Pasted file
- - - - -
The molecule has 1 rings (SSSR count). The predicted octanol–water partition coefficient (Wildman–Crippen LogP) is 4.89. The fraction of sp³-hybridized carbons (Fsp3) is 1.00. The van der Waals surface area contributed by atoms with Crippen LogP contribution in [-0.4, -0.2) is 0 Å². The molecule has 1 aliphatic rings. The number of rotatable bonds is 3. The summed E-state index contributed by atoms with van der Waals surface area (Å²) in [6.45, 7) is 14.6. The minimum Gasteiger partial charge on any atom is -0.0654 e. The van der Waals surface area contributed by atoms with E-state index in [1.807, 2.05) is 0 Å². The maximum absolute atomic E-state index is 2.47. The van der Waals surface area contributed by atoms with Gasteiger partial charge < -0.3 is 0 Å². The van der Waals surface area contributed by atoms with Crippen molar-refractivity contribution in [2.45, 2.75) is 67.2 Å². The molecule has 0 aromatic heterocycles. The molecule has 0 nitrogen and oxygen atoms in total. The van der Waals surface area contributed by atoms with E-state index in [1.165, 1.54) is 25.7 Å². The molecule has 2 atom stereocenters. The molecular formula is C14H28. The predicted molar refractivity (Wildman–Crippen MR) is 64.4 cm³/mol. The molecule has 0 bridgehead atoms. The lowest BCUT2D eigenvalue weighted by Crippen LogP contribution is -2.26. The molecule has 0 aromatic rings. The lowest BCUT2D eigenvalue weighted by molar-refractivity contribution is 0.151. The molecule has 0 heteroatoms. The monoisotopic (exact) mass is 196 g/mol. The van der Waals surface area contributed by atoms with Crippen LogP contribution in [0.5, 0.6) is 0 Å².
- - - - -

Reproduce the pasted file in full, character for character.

The molecule has 1 rings (SSSR count). The predicted octanol–water partition coefficient (Wildman–Crippen LogP) is 4.89. The fraction of sp³-hybridized carbons (Fsp3) is 1.00. The van der Waals surface area contributed by atoms with Crippen LogP contribution in [-0.4, -0.2) is 0 Å². The molecule has 1 aliphatic rings. The number of rotatable bonds is 3. The summed E-state index contributed by atoms with van der Waals surface area (Å²) in [6.45, 7) is 14.6. The minimum Gasteiger partial charge on any atom is -0.0654 e. The van der Waals surface area contributed by atoms with E-state index in [1.807, 2.05) is 0 Å². The maximum absolute atomic E-state index is 2.47. The van der Waals surface area contributed by atoms with Gasteiger partial charge < -0.3 is 0 Å². The van der Waals surface area contributed by atoms with Crippen molar-refractivity contribution in [2.45, 2.75) is 67.2 Å². The molecule has 0 aromatic heterocycles. The molecule has 0 nitrogen and oxygen atoms in total. The van der Waals surface area contributed by atoms with E-state index in [1.165, 1.54) is 25.7 Å². The molecule has 2 atom stereocenters. The molecular formula is C14H28. The predicted molar refractivity (Wildman–Crippen MR) is 64.4 cm³/mol. The molecule has 0 bridgehead atoms. The lowest BCUT2D eigenvalue weighted by Crippen LogP contribution is -2.26. The molecule has 0 aromatic rings. The lowest BCUT2D eigenvalue weighted by molar-refractivity contribution is 0.151. The molecule has 0 heteroatoms. The monoisotopic (exact) mass is 196 g/mol. The van der Waals surface area contributed by atoms with Crippen LogP contribution in [0.5, 0.6) is 0 Å².